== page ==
Efficiency wins the day

A significant, standing requirement for IT teams is to maximize efficiency across existing tools, processes, and people to reduce transformation drama. Technologies that can assist with this are software robotics — also known as robotic process automation — and artificial intelligence.

Every action that can be automated saves time and money for an organization and has the potential to increase customer satisfaction. Plus, you can better manage risk through increased policy governance control, serve customer needs using virtual agents, and even improve event correlation to identify root causes faster. Software robotics and artificial intelligence can remove manual processes prone to human error and help identify areas of concern that should be addressed. To find out more about these technologies read “What is Artificial Intelligence.”

Trust wins loyalty

Data — both organizational data and customer data — are big topics for digital transformation. Companies don’t want to be in the headlines for the wrong reasons. And customers are becoming more attuned to the companies that work to protect their data. Transformation can be a time of vulnerability for organizations in both realms.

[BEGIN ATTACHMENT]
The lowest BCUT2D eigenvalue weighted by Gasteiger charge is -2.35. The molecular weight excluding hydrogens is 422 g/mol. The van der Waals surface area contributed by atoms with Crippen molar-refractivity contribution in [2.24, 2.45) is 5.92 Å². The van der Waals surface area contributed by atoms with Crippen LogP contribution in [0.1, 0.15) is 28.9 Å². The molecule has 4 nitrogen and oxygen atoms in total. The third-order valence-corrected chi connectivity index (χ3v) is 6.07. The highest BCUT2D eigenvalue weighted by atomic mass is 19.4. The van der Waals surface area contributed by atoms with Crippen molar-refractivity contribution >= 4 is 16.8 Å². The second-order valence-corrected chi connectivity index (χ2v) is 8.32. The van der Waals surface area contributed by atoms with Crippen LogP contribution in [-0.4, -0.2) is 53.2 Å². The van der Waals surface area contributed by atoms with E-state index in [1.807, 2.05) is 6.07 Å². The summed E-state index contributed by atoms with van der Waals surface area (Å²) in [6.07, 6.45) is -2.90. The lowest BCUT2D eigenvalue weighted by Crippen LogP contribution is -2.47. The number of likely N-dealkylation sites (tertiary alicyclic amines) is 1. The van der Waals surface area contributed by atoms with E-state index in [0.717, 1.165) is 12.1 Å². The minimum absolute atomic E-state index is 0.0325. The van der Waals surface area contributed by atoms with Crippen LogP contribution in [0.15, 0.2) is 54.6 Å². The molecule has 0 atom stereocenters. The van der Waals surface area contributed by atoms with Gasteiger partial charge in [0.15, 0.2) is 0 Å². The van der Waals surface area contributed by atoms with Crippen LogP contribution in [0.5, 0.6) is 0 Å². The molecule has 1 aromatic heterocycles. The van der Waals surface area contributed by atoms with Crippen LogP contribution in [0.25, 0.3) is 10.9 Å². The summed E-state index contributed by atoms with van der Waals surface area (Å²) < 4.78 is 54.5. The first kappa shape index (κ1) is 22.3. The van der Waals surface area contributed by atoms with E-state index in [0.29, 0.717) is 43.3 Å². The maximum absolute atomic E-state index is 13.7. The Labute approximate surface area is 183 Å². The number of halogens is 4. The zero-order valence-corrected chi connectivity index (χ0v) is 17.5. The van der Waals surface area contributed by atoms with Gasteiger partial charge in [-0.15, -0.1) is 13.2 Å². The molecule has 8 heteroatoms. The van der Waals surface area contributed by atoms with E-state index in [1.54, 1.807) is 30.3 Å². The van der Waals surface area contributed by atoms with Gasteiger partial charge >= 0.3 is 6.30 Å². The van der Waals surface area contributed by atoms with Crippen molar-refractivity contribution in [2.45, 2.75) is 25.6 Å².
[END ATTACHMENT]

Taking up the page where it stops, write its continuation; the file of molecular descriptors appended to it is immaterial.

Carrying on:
Finding ways to reduce risk and build resilience across the business is an underlying fact for digital transformation. Areas such as attack surface visibility, prioritized threat detection, and access management are all keys to building organizations that are resilient and resistant to threats. To find out more, read “What is Cyber Resilience?

No crystal ball needed

Another consideration around data is the value it brings to an organization. But there’s so much of it, in so many different formats, and its sheer size all present transformation challenges. Getting a handle on structured, semi-structured, and unstructured data wherever it lives is a foundational step in your transformation journey.